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Strategic Planning for Growth

Updated: Mar 5

The problem with most banks’ strategic plans is that they are neither strategic, nor plans.

All too often they are merely a list of projects to be completed.

Other times there may also be lofty aspirational vision and mission statements that usually say things like being “a trusted financial partner” “providing the highest level of customer service” “in the communities we serve” while “generating sustainable growth” and “attractive return to shareholders”, and so on. All those quotes come directly from various current community bank websites, by the way. For the past few years, they are also likely to include a commitment to provide “innovative technology”.

If everyone is doing it, or can do it, it’s not a competitive advantage.

None of those statements are inappropriate, it’s just that there is too often too little connective tissue between them and most of the items on their corporate to-do list. Vision and mission statements alone are not strategies. Alloy Labs founding member Chris Nichols from SouthState Bank published an insightful article in 2017 on what makes the best bank mission statement.

An Effective Strategy is Centered on Differentiation

The problem from the customers’ point of view is that if every bank promises to be my trusted financial partner and provide the highest level of customer service and innovative technology, how do I choose?

Whoever advertises the most effectively to capture my attention and convinces me they do all that better than anyone else? The lowest-cost provider since they’re all saying the same thing? The most common outcome is I probably stick with my current institution if I don’t see any truly compelling reason to change.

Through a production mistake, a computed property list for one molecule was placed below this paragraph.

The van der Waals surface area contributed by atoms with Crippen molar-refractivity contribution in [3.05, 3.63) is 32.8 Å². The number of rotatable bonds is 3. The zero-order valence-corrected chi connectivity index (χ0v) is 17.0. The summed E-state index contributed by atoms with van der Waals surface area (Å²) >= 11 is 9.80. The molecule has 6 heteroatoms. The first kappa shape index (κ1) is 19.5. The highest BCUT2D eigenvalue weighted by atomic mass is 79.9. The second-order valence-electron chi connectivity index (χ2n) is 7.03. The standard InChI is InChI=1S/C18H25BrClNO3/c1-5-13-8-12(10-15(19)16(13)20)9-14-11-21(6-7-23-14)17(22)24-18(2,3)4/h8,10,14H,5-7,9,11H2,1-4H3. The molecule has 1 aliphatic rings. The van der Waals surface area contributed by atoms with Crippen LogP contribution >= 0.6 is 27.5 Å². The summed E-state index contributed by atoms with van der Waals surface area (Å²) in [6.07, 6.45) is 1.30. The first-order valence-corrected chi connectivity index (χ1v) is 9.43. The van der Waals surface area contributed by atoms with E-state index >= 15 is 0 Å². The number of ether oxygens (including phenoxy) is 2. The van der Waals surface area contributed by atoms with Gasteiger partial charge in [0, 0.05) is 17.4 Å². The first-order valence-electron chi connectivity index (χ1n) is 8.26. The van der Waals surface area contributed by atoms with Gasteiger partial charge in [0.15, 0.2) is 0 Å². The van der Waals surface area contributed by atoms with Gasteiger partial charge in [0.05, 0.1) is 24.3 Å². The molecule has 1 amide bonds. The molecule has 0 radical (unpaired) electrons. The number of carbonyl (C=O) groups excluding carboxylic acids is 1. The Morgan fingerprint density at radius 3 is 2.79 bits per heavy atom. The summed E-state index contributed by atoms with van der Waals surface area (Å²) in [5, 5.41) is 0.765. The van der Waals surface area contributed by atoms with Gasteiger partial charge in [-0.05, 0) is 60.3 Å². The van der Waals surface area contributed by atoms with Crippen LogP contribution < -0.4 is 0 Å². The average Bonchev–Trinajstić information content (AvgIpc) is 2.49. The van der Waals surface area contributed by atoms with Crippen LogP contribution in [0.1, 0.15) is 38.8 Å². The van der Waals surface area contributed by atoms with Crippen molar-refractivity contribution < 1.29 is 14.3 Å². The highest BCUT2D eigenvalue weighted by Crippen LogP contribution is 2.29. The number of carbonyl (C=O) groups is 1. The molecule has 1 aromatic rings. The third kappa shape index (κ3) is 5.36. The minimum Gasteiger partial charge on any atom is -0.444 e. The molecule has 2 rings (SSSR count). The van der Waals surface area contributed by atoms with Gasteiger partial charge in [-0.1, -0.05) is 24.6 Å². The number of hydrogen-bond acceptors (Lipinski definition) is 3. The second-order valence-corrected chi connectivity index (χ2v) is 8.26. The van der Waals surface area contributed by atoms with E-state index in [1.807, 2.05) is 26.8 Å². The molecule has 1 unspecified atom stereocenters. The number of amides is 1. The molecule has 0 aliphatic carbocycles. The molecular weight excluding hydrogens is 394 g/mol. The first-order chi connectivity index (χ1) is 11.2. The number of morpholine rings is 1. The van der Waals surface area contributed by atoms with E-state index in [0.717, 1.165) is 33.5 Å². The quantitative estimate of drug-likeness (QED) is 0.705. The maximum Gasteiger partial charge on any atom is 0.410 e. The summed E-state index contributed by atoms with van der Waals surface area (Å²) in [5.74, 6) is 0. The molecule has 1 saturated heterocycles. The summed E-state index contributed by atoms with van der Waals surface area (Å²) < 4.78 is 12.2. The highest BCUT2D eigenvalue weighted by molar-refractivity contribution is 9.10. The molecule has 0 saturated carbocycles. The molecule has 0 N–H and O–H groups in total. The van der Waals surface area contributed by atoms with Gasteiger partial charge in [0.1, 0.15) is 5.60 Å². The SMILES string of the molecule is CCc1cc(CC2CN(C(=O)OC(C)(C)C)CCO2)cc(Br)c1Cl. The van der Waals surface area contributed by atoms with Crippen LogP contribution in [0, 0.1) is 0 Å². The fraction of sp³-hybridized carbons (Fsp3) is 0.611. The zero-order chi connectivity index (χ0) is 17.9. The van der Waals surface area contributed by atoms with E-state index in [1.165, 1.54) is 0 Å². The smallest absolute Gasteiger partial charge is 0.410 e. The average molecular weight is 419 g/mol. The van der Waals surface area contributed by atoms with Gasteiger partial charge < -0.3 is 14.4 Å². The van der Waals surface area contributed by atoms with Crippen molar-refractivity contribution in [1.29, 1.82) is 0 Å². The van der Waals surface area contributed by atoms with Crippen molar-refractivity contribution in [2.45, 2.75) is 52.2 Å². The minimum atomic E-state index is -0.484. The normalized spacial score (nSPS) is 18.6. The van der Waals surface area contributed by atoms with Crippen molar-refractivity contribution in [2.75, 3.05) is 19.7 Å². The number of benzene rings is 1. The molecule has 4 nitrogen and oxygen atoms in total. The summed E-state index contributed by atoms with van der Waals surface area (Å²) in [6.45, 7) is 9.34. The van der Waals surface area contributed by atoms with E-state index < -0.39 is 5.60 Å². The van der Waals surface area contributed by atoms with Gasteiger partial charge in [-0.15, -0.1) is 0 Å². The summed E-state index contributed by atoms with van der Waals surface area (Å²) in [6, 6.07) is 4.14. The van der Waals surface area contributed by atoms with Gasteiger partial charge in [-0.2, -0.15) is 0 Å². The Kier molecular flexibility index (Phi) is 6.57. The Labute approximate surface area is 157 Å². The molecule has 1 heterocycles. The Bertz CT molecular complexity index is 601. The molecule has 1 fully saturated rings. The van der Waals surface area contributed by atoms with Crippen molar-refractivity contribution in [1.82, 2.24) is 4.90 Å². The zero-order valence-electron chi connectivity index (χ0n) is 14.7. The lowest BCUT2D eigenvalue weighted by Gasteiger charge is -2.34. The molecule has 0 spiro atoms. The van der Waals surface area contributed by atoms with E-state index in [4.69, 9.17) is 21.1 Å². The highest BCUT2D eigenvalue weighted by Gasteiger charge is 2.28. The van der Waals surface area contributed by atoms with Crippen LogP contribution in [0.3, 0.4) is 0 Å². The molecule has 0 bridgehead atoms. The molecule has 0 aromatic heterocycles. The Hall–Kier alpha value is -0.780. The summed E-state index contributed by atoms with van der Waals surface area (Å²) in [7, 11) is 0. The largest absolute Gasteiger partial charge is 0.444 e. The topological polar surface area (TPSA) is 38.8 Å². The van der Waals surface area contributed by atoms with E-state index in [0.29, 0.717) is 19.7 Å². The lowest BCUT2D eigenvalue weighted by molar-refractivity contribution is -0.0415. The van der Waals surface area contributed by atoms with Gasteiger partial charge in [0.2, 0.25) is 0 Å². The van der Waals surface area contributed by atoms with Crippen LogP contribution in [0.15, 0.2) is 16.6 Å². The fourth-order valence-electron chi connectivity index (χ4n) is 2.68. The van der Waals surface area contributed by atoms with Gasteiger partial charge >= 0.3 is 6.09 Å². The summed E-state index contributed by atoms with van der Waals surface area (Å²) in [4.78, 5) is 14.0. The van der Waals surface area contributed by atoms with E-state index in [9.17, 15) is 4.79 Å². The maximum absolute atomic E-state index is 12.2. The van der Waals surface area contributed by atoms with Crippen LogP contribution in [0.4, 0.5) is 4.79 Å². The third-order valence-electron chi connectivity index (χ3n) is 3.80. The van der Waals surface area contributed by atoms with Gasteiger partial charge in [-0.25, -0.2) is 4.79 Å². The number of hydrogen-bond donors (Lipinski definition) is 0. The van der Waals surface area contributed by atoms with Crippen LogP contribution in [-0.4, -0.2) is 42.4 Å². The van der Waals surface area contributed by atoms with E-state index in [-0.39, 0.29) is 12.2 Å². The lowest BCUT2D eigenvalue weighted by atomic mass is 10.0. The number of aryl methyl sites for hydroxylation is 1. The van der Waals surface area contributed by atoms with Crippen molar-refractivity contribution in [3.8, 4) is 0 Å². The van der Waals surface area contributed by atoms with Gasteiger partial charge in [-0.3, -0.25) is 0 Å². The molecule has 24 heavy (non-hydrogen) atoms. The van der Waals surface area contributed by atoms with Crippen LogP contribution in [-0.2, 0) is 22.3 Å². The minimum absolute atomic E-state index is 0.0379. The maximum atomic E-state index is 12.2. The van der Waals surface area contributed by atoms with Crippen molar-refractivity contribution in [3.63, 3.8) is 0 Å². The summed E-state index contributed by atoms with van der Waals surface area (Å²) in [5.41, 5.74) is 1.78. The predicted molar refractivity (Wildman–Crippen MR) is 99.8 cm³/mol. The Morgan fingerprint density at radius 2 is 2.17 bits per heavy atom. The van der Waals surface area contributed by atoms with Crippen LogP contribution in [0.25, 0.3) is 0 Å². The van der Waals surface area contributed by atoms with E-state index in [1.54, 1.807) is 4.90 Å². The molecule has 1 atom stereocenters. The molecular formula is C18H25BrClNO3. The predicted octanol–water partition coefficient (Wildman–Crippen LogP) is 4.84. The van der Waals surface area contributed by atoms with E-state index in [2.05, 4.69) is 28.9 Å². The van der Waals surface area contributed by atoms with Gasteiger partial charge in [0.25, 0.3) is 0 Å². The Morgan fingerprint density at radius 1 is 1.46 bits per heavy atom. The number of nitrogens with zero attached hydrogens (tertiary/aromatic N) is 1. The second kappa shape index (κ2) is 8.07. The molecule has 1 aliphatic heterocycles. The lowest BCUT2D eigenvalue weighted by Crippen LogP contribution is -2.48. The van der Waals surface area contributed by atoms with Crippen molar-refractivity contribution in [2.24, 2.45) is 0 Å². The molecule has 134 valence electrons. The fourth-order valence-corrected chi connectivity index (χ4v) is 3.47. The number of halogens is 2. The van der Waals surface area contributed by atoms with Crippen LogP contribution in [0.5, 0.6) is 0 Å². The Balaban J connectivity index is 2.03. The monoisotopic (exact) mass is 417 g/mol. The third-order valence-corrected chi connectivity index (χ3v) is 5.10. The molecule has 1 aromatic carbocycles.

If everyone is doing it, or can do it, it’s not a competitive advantage.

Let’s set aside for now the very uncomfortable fact I have never once heard a customer say they need a “trusted financial partner” (unless their financial position might be a little less than stable— talk about adverse selection). Let alone the fact that they really could not care less if you generate sustainable growth or attractive returns to shareholders, and they don’t really care if you have “innovative technology”, they just want to be able to do the things they need to do easily whenever and wherever they want.

Strategy guru Michael Porter from Harvard Business School describes well the challenges for today’s leaders:

“Commonly, the threats to strategy are seen to emanate from outside a company because of changes in technology or the behavior of competitors. Although external changes can be the problem, the greater threat to strategy often comes from within. A sound strategy is undermined by a misguided view of competition, by organizational failures, and, especially, by the desire to grow.
Unnerved by forecasts of hypercompetition, managers increase its likelihood by imitating everything about their competitors. Exhorted to think in terms of revolution, managers chase every new technology for its own sake.”